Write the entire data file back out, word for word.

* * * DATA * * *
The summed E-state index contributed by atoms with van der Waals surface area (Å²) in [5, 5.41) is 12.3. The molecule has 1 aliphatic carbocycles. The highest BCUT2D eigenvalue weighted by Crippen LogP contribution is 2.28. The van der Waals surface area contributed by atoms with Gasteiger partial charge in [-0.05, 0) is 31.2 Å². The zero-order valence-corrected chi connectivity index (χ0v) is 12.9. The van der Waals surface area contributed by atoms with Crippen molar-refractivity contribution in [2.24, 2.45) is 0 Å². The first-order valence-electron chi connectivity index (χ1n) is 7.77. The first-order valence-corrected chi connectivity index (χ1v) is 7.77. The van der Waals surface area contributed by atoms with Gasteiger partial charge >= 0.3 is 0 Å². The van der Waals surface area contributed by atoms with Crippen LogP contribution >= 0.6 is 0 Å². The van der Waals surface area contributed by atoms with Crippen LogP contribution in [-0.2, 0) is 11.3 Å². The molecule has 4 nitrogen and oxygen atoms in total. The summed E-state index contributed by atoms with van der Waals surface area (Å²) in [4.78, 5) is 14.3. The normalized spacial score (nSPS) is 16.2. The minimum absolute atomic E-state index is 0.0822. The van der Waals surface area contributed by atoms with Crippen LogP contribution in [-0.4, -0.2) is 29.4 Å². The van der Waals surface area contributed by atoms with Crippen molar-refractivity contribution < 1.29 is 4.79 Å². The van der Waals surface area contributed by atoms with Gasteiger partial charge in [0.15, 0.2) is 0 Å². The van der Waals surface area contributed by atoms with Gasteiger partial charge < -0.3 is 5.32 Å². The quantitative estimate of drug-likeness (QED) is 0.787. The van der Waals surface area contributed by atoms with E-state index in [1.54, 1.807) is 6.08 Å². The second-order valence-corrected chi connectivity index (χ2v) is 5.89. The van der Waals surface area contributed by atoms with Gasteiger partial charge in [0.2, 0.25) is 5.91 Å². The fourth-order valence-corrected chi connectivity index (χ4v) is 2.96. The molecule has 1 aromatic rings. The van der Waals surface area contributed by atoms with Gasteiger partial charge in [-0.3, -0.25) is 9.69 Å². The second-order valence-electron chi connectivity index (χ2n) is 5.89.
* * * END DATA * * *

The summed E-state index contributed by atoms with van der Waals surface area (Å²) in [5, 5.41) is 12.3. The molecule has 1 aliphatic carbocycles. The highest BCUT2D eigenvalue weighted by Crippen LogP contribution is 2.28. The van der Waals surface area contributed by atoms with Gasteiger partial charge in [-0.05, 0) is 31.2 Å². The zero-order valence-corrected chi connectivity index (χ0v) is 12.9. The van der Waals surface area contributed by atoms with Crippen molar-refractivity contribution in [2.24, 2.45) is 0 Å². The first-order valence-electron chi connectivity index (χ1n) is 7.77. The first-order valence-corrected chi connectivity index (χ1v) is 7.77. The van der Waals surface area contributed by atoms with Gasteiger partial charge >= 0.3 is 0 Å². The van der Waals surface area contributed by atoms with Crippen LogP contribution >= 0.6 is 0 Å². The van der Waals surface area contributed by atoms with Crippen LogP contribution in [-0.2, 0) is 11.3 Å². The molecule has 4 nitrogen and oxygen atoms in total. The summed E-state index contributed by atoms with van der Waals surface area (Å²) in [4.78, 5) is 14.3. The normalized spacial score (nSPS) is 16.2. The minimum absolute atomic E-state index is 0.0822. The van der Waals surface area contributed by atoms with Crippen LogP contribution in [-0.4, -0.2) is 29.4 Å². The van der Waals surface area contributed by atoms with Crippen molar-refractivity contribution < 1.29 is 4.79 Å². The van der Waals surface area contributed by atoms with Gasteiger partial charge in [0.15, 0.2) is 0 Å². The van der Waals surface area contributed by atoms with Gasteiger partial charge < -0.3 is 5.32 Å². The quantitative estimate of drug-likeness (QED) is 0.787. The van der Waals surface area contributed by atoms with E-state index in [1.54, 1.807) is 6.08 Å². The second-order valence-corrected chi connectivity index (χ2v) is 5.89. The van der Waals surface area contributed by atoms with Gasteiger partial charge in [0.2, 0.25) is 5.91 Å². The fourth-order valence-corrected chi connectivity index (χ4v) is 2.96. The molecule has 1 aromatic rings. The van der Waals surface area contributed by atoms with Gasteiger partial charge in [-0.3, -0.25) is 9.69 Å². The second-order valence-electron chi connectivity index (χ2n) is 5.89.